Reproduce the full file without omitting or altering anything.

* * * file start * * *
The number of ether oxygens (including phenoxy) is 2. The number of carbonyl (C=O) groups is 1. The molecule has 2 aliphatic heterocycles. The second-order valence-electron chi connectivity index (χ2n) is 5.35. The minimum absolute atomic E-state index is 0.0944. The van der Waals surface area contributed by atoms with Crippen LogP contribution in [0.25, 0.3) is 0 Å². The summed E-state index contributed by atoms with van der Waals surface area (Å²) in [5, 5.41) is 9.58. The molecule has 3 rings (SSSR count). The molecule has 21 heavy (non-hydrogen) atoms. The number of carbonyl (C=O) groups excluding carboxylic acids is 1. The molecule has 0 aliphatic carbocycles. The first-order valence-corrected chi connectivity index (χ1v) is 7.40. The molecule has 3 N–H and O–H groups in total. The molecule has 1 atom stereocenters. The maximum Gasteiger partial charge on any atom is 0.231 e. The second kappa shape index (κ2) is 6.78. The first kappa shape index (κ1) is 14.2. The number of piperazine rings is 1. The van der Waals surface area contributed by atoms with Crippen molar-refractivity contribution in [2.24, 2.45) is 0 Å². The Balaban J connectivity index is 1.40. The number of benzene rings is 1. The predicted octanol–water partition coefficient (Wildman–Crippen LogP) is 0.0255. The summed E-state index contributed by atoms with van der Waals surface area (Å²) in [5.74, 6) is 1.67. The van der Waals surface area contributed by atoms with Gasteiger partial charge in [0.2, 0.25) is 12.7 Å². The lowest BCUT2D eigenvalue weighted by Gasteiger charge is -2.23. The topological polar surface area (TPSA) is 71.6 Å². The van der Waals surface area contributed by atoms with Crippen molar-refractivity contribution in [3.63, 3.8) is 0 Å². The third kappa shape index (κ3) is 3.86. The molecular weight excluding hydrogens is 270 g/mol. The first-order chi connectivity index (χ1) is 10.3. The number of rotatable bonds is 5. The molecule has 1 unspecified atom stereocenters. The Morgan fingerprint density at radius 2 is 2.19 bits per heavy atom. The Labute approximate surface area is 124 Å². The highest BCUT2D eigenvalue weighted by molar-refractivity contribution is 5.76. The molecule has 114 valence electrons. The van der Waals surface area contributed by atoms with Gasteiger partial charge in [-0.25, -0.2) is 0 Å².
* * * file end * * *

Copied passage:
The number of ether oxygens (including phenoxy) is 2. The number of carbonyl (C=O) groups is 1. The molecule has 2 aliphatic heterocycles. The second-order valence-electron chi connectivity index (χ2n) is 5.35. The minimum absolute atomic E-state index is 0.0944. The van der Waals surface area contributed by atoms with Crippen LogP contribution in [0.25, 0.3) is 0 Å². The summed E-state index contributed by atoms with van der Waals surface area (Å²) in [5, 5.41) is 9.58. The molecule has 3 rings (SSSR count). The molecule has 21 heavy (non-hydrogen) atoms. The number of carbonyl (C=O) groups excluding carboxylic acids is 1. The molecule has 0 aliphatic carbocycles. The first-order valence-corrected chi connectivity index (χ1v) is 7.40. The molecule has 3 N–H and O–H groups in total. The molecule has 1 atom stereocenters. The maximum Gasteiger partial charge on any atom is 0.231 e. The second kappa shape index (κ2) is 6.78. The first kappa shape index (κ1) is 14.2. The number of piperazine rings is 1. The van der Waals surface area contributed by atoms with Crippen molar-refractivity contribution in [2.24, 2.45) is 0 Å². The Balaban J connectivity index is 1.40. The number of benzene rings is 1. The predicted octanol–water partition coefficient (Wildman–Crippen LogP) is 0.0255. The summed E-state index contributed by atoms with van der Waals surface area (Å²) in [5.74, 6) is 1.67. The van der Waals surface area contributed by atoms with Gasteiger partial charge in [0.2, 0.25) is 12.7 Å². The lowest BCUT2D eigenvalue weighted by Gasteiger charge is -2.23. The topological polar surface area (TPSA) is 71.6 Å². The van der Waals surface area contributed by atoms with Crippen molar-refractivity contribution in [3.63, 3.8) is 0 Å². The third kappa shape index (κ3) is 3.86. The molecular weight excluding hydrogens is 270 g/mol. The first-order chi connectivity index (χ1) is 10.3. The number of rotatable bonds is 5. The molecule has 1 unspecified atom stereocenters. The Morgan fingerprint density at radius 2 is 2.19 bits per heavy atom. The Labute approximate surface area is 124 Å². The highest BCUT2D eigenvalue weighted by molar-refractivity contribution is 5.76. The molecule has 114 valence electrons. The van der Waals surface area contributed by atoms with Gasteiger partial charge in [-0.25, -0.2) is 0 Å².